Voices

Both sides know that the top rate of income tax is mainly symbolic

Two-thirds say the cuts will hit the poor hardest

Only a quarter of people think the Government's spending cuts are fair, amid growing concern that the most vulnerable sections of society are not being protected.

Lib Dem peer resigns in protest at cave-in on deal

The Liberal Democrats' Treasury spokesman in the House of Lords resigned last night in protest at what he saw as a cave-in by David Cameron and George Osborne in the Government's negotiations with the banks. Lord Oakeshott told The Independent: "I am afraid the banks have taken the Treasury for a ride. I decided I that felt more comfortable saying that from the back benches than the front bench."

The Sketch: Osborne shows no fear as the big fight turns out to be a mismatch

My, how he's grown. Isn't it remarkable how the trappings of the priestly caste make it look as though George Osborne knows what he's talking about? Just because he is able to say he will group questions; just because he has got his voice by the throat; just because people are beginning to get used to the idea that when someone says "Chancellor of the Exchequer" they mean him – just because of those things, he can play at student debating and make it look like serious politics.

Sean O'Grady: Osborne's City 'friends' may be in for a shock

George Osborne is not a stupid man, though often underestimated. He and Vince Cable know that nothing would be more damaging to the Coalition parties than a public perception, lovingly nourished by Ed Balls, that they are "The Bankers' Friends". For Cable it would represent the ultimate betrayal of a career built on attacks on the City's bonus culture and "casino banks". For Osborne, it would be seen as a reversion to type for a millionaire Tory Chancellor to cuddle up to his banker mates.

David Prosser: A pyrrhic victory in the Chancellor's battle with the banks

Outlook That's told them. Those naughty banks, still refusing to sign up to new lending targets despite their role in plunging Britain into recession, now know who is boss. The punishment for their failure to agree to the Project Merlin deal on lending is another £800m of bank levy tax.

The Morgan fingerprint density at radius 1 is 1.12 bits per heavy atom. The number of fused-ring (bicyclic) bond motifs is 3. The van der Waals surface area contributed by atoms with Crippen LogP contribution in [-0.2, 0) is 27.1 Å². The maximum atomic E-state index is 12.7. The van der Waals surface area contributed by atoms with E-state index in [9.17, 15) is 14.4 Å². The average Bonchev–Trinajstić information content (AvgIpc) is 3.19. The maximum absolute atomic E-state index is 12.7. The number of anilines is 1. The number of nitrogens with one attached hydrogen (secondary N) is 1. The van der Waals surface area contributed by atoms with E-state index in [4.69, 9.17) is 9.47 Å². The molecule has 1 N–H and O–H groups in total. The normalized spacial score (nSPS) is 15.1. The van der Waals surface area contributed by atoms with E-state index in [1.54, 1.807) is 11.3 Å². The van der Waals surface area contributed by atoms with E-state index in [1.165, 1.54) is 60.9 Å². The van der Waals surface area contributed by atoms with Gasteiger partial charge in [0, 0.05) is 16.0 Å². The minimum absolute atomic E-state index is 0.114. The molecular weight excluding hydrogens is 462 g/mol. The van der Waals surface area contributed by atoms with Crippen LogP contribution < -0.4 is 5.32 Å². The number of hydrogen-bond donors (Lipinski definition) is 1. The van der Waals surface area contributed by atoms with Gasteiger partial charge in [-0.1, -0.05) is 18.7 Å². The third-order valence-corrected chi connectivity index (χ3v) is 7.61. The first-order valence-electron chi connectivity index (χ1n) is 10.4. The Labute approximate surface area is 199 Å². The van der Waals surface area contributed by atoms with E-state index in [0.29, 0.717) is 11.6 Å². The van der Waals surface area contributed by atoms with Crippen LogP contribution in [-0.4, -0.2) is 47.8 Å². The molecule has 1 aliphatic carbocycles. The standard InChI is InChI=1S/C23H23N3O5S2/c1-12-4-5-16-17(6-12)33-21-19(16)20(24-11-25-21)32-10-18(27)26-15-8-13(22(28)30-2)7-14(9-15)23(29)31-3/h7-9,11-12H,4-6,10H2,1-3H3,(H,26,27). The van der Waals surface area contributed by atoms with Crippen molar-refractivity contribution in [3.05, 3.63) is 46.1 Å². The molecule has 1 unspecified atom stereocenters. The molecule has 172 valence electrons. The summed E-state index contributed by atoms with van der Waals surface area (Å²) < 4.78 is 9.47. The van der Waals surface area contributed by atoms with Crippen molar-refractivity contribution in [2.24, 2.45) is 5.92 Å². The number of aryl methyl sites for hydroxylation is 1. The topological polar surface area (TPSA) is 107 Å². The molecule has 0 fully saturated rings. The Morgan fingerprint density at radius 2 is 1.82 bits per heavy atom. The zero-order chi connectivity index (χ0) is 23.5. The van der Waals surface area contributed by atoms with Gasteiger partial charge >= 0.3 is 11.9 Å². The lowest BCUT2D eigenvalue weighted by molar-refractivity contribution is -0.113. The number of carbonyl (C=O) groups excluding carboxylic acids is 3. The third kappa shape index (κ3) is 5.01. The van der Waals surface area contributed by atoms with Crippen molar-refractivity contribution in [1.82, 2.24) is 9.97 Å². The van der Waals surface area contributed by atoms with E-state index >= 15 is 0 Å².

George Osborne in £800m tax raid on banks

Chancellor George Osborne today hit the banks with a surprise £800 million tax raid as he announced the Government's new bank levy was to be made permanent.

Video: Balls takes on Osborne for the first time

Shadow Chancellor Ed Balls has clashed with George Osborne for the first time in the House of Commons.

Balls accuses Tories over bonus taxes

Labour has accused the Tories of failing to do enough to curb bankers' bonuses. Ed Balls, the shadow Chancellor, said there had been "sound and fury" from the Coalition on bonuses but no action since the election last May.

Osborne predicts 'turmoil' if cuts scrapped

Britain would be in "financial turmoil" if the Coalition abandoned its deficit reduction plan, and has no alternative but to follow it through, George Osborne warned today.

Ed Balls: Same old Tories, still doing it Maggie's way

The relentless tax hikes and budget cuts are a high-stakes political strategy taken from Mrs Thatcher's guide to winning elections

James Moore: Is Mr Osborne trying to tip us off a cliff with his deficit shock therapy?

Outlook George Osborne was talking tough yesterday, with a nod to the heroine (Mrs Thatcher) whose name he dare not mention in public in case it upsets the voters. "We will not be blown off course by the weather," he boldly proclaimed, as the economy nosedived into a tailspin.

The Sketch: Now lurking in the shadows: Labour's beast with two Eds

Now that the shadow Leader and shadow Chancellor are set in place for the rest of the parliament, one thing we know.

Mary Ann Sieghart: Ed Balls will be a disaster for Labour

His problem is mainly one of arrogance. Like Gordon Brown, he believes he's superior to almost everyone

Balls under fire for 'soft touch' with the banks

Ed Balls fended off criticism of his record from Labour colleagues and Conservative and Liberal Democrat opponents yesterday as he tried to clear the ground for a full-scale attack on the Coalition Government.

Labour to 'pull together' after Johnson departure

Labour's shadow cabinet will "pull together" and leave behind the problems of the past following Alan Johnson's decision to quit frontline politics, Douglas Alexander has said.

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